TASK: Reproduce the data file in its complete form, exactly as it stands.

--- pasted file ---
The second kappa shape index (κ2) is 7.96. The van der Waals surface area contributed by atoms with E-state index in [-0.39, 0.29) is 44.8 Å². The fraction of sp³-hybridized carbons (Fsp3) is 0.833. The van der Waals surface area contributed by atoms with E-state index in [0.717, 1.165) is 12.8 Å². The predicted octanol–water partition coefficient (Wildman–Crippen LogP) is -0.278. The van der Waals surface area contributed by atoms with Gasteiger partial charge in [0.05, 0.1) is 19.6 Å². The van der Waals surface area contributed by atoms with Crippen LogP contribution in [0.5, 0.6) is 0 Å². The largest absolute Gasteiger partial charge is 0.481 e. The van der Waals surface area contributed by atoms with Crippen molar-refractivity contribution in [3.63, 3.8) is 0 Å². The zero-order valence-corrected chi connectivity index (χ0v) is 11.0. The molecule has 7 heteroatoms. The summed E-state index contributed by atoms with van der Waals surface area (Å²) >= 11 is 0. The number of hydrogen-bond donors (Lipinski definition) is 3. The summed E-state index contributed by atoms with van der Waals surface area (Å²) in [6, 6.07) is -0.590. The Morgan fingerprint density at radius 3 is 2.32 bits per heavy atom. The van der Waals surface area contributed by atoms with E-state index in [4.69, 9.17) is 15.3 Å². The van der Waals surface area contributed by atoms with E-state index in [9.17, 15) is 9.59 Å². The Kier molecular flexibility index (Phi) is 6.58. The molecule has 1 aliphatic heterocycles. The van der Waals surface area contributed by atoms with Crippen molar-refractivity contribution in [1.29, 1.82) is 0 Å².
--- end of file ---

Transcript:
The second kappa shape index (κ2) is 7.96. The van der Waals surface area contributed by atoms with E-state index in [-0.39, 0.29) is 44.8 Å². The fraction of sp³-hybridized carbons (Fsp3) is 0.833. The van der Waals surface area contributed by atoms with E-state index in [0.717, 1.165) is 12.8 Å². The predicted octanol–water partition coefficient (Wildman–Crippen LogP) is -0.278. The van der Waals surface area contributed by atoms with Gasteiger partial charge in [0.05, 0.1) is 19.6 Å². The van der Waals surface area contributed by atoms with Crippen LogP contribution in [0.5, 0.6) is 0 Å². The largest absolute Gasteiger partial charge is 0.481 e. The van der Waals surface area contributed by atoms with Crippen molar-refractivity contribution in [3.63, 3.8) is 0 Å². The zero-order valence-corrected chi connectivity index (χ0v) is 11.0. The molecule has 7 heteroatoms. The summed E-state index contributed by atoms with van der Waals surface area (Å²) >= 11 is 0. The number of hydrogen-bond donors (Lipinski definition) is 3. The summed E-state index contributed by atoms with van der Waals surface area (Å²) in [6, 6.07) is -0.590. The Morgan fingerprint density at radius 3 is 2.32 bits per heavy atom. The van der Waals surface area contributed by atoms with E-state index in [4.69, 9.17) is 15.3 Å². The van der Waals surface area contributed by atoms with E-state index in [9.17, 15) is 9.59 Å². The Kier molecular flexibility index (Phi) is 6.58. The molecule has 1 aliphatic heterocycles. The van der Waals surface area contributed by atoms with Crippen molar-refractivity contribution in [1.29, 1.82) is 0 Å².